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Patrick, Warren A. (ed.) / Show world
(September 21, 1907)

Bell, Archie
Personalities,   p. 39


Page 39

September 21, 1907.                   THE    SHO
MAYOR BRAND WHITLOCK OF
q" TOLEDO MEETS INDIAN FRIENDS
Noted Executive-Author Gives Aborigines Automobile Ride,
and Otherwise Entertains Them.
BY A SPECIAL CORRESPONDENT.
o  iD0, Ohio, Sept. 14.-Brand Whit-  three chiefs according to their rank; Iron
to ti
and
Whill
back
Dal'
Bret
dail,
Indi
newi
anti
k. mayor of Toledo, recently laid
ile the many cares of a busy city
k in Sioux with a band of Indians,
<cap reminiscences with Colonel
F. Cody, "Buffalo Bill." Mayor
k and Buffalo Bill became friends
I the misty past somewhere in the
iwhen  the   mayor  was plain
Whitlock reporting for a Chicago
paper, and Colonel Cody was an
lighter. This friendship was re-
it the Worlds Fair in St. Louis,
'wxe then the two had not met un-
Tail, Lone Bear and Red Horse. With
acri  the accepted the invitation and
b.-decked in full regalia of war paint and
feathers, took their seats in the mayor's
automobile with as much composure as
the most experienced motorist.
Thus the three great chiefs, arrayed in
primitive costume, viewed the city of
Toledo, every foot of which is replete
with tradition dear to the heart of the
red mien.  Past the Maumee river, past
run1y I storti  spots they sped, to ths
site of old Fort Industry. Here the Po-
tawatomie Chieftain, Iron Tail, looked
with an interest betokened by the glit-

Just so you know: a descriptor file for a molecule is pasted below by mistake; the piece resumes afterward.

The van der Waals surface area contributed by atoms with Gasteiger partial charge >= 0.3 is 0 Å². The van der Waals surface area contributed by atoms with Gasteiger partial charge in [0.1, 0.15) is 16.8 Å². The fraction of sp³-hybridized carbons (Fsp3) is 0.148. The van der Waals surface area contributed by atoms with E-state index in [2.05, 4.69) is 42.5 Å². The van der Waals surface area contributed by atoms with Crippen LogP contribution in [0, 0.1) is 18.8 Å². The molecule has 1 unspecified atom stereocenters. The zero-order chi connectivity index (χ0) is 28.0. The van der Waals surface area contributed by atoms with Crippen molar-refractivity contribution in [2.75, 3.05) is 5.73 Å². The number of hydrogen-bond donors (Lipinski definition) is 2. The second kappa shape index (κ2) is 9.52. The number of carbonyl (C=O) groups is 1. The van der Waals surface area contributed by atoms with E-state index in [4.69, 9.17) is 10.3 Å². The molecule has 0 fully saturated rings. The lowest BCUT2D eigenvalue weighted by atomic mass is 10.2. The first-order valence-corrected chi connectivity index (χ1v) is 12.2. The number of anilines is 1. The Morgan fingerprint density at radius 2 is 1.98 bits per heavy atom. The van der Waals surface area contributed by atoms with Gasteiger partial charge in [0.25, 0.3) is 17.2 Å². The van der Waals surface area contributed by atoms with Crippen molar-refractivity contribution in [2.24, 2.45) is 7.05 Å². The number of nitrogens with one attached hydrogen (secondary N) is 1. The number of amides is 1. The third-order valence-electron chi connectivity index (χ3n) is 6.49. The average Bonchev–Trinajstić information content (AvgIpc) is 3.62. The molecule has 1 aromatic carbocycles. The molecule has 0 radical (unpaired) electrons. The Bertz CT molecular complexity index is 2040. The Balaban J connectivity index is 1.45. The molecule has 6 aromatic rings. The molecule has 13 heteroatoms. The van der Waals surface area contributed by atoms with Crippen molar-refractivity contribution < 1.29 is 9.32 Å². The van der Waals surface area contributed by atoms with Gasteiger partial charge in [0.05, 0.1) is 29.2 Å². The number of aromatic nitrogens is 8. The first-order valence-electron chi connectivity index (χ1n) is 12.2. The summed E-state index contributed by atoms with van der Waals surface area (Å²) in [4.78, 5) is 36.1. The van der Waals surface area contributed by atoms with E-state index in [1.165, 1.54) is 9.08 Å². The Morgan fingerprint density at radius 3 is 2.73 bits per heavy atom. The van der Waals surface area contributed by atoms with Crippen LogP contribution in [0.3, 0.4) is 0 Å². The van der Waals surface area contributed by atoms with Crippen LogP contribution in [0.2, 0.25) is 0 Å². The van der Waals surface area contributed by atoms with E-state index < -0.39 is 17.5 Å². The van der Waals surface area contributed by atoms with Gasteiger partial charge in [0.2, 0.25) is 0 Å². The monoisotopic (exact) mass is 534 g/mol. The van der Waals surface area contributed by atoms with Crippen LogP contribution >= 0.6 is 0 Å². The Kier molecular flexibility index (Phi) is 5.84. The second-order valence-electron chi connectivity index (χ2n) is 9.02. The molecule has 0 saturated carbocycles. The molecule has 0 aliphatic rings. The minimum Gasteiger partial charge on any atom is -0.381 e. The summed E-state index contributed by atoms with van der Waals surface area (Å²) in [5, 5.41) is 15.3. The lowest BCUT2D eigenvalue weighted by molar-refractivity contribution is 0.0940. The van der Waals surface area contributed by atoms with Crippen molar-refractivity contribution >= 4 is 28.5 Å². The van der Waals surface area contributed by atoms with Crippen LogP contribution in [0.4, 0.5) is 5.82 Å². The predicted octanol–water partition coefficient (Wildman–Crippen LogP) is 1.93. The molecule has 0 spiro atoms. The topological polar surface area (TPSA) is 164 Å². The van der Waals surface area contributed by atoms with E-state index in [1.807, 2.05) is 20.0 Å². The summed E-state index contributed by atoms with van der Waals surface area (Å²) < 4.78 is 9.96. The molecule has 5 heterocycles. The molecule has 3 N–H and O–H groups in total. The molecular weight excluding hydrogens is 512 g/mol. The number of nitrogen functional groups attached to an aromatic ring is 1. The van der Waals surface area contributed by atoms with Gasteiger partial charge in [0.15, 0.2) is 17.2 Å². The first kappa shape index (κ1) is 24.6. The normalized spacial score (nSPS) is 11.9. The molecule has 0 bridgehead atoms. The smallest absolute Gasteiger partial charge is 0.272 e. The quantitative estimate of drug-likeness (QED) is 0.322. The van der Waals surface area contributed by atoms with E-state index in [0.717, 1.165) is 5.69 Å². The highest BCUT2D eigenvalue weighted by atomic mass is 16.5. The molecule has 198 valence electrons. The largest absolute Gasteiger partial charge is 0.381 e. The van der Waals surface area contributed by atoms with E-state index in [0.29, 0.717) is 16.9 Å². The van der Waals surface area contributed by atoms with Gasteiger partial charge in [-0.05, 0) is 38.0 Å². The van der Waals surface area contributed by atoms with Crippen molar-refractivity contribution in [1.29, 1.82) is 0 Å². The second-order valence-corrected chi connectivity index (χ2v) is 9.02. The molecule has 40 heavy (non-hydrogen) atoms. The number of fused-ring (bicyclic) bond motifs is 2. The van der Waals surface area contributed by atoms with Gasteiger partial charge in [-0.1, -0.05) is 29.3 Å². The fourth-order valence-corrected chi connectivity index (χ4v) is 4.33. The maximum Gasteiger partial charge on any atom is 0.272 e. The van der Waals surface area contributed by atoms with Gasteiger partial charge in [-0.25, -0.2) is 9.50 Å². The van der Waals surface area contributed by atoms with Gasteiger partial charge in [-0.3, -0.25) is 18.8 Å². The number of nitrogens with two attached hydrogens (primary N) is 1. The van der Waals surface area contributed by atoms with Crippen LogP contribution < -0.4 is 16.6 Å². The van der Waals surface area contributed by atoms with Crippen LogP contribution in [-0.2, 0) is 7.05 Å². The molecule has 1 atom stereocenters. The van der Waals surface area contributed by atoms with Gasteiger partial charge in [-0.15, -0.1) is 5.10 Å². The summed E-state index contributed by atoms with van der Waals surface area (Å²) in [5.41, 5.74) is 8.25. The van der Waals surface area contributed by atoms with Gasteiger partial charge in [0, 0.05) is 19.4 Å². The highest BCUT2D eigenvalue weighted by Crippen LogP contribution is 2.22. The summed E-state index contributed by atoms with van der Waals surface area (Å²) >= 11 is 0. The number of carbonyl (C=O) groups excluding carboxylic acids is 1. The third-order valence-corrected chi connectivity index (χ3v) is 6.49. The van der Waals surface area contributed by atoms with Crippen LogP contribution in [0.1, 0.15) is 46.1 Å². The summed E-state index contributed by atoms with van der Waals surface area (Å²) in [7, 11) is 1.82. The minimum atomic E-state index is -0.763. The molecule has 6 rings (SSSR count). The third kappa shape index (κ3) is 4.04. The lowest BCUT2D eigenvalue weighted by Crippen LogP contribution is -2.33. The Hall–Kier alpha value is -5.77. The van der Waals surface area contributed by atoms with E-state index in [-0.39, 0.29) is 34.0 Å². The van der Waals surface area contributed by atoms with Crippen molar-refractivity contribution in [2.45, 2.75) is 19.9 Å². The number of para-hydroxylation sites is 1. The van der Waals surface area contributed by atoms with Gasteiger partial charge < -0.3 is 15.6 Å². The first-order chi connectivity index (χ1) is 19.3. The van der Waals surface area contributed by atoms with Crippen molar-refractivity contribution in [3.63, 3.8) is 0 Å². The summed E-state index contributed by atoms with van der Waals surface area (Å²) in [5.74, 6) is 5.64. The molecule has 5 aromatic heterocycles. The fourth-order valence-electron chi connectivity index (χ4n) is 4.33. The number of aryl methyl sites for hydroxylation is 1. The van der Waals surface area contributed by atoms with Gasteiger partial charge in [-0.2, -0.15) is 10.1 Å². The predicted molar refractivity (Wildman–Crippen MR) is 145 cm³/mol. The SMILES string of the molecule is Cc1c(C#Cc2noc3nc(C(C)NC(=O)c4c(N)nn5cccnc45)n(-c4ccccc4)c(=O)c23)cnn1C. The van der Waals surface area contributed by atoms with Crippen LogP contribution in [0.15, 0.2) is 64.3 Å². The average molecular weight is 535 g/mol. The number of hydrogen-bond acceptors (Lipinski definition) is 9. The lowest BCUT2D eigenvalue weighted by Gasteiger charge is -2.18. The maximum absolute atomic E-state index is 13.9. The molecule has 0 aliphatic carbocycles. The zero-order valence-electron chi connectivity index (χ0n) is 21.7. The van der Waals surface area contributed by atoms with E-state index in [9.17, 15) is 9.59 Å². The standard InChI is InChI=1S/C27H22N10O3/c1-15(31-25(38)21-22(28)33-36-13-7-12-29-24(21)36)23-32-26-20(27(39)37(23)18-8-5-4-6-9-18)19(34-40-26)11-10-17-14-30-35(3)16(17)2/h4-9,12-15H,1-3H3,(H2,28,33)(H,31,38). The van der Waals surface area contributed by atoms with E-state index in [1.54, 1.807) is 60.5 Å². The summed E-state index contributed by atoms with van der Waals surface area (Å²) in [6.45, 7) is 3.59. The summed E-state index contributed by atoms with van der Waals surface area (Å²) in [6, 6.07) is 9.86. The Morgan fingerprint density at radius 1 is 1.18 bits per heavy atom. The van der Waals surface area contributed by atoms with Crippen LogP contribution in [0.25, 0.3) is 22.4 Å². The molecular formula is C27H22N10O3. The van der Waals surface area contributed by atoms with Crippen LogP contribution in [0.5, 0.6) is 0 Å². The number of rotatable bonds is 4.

tiring eye and intense expression, for the
'5
44-0
A~ t
MAYOEA'x&.,  x  TfOLFPOA            s90c'i
/,5057hino  o 5,-  5 W anr neS  P  o C/F/PNT
-- -- 0
MAYOR BRAND WHITLOCK
til a short time ago when Buffalo Bill
spread canvas in Toledo with his "Edu-
Cational Exhibit."
In the Indian village the mayor found
Chief Iron Tail, the Potawatomie whose
love for General Custer has won him the
admiration of all who come in contact
xwith the old chieftain, and later his ad-
dress on the "Future of the Red Man"
has brought him into wide public notice.
The two have known each other for
many years and Iron Tail was delighted
1olearn that his old friend was "father
of th ec ity.''1
It was a great day for the mayor, he
Was a young man again; he was in the
far west, and around him were the In-
dians in all their war paint. Perhaps
soon there would be a story to send his
paper by Indian or cow-boy many miles
across country to the nearest telegraph
office. Now  it was Brand Whitlock's
time to show his hospitality to the red